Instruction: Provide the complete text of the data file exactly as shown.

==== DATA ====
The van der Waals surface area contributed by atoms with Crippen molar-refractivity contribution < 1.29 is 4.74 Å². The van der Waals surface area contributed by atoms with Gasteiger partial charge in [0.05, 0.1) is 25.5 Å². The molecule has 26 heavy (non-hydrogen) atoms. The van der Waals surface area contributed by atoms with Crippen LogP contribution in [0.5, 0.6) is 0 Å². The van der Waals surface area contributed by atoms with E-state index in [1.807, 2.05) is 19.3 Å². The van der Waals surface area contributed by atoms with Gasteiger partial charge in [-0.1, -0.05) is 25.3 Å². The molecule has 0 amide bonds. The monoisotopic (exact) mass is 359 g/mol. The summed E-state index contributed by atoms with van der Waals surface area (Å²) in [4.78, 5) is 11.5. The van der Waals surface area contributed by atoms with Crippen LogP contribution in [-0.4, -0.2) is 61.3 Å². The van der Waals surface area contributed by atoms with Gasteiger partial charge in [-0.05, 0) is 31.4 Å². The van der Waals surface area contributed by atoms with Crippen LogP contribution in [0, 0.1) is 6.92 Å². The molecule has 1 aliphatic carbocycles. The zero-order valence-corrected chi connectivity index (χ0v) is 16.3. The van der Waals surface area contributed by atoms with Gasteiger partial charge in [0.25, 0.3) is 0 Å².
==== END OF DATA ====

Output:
The van der Waals surface area contributed by atoms with Crippen molar-refractivity contribution < 1.29 is 4.74 Å². The van der Waals surface area contributed by atoms with Gasteiger partial charge in [0.05, 0.1) is 25.5 Å². The molecule has 26 heavy (non-hydrogen) atoms. The van der Waals surface area contributed by atoms with Crippen LogP contribution in [0.5, 0.6) is 0 Å². The van der Waals surface area contributed by atoms with E-state index in [1.807, 2.05) is 19.3 Å². The van der Waals surface area contributed by atoms with Gasteiger partial charge in [-0.1, -0.05) is 25.3 Å². The molecule has 0 amide bonds. The monoisotopic (exact) mass is 359 g/mol. The summed E-state index contributed by atoms with van der Waals surface area (Å²) in [4.78, 5) is 11.5. The van der Waals surface area contributed by atoms with Crippen LogP contribution in [-0.4, -0.2) is 61.3 Å². The van der Waals surface area contributed by atoms with Gasteiger partial charge in [-0.05, 0) is 31.4 Å². The van der Waals surface area contributed by atoms with Crippen LogP contribution in [0, 0.1) is 6.92 Å². The molecule has 1 aliphatic carbocycles. The zero-order valence-corrected chi connectivity index (χ0v) is 16.3. The van der Waals surface area contributed by atoms with Gasteiger partial charge in [0.25, 0.3) is 0 Å².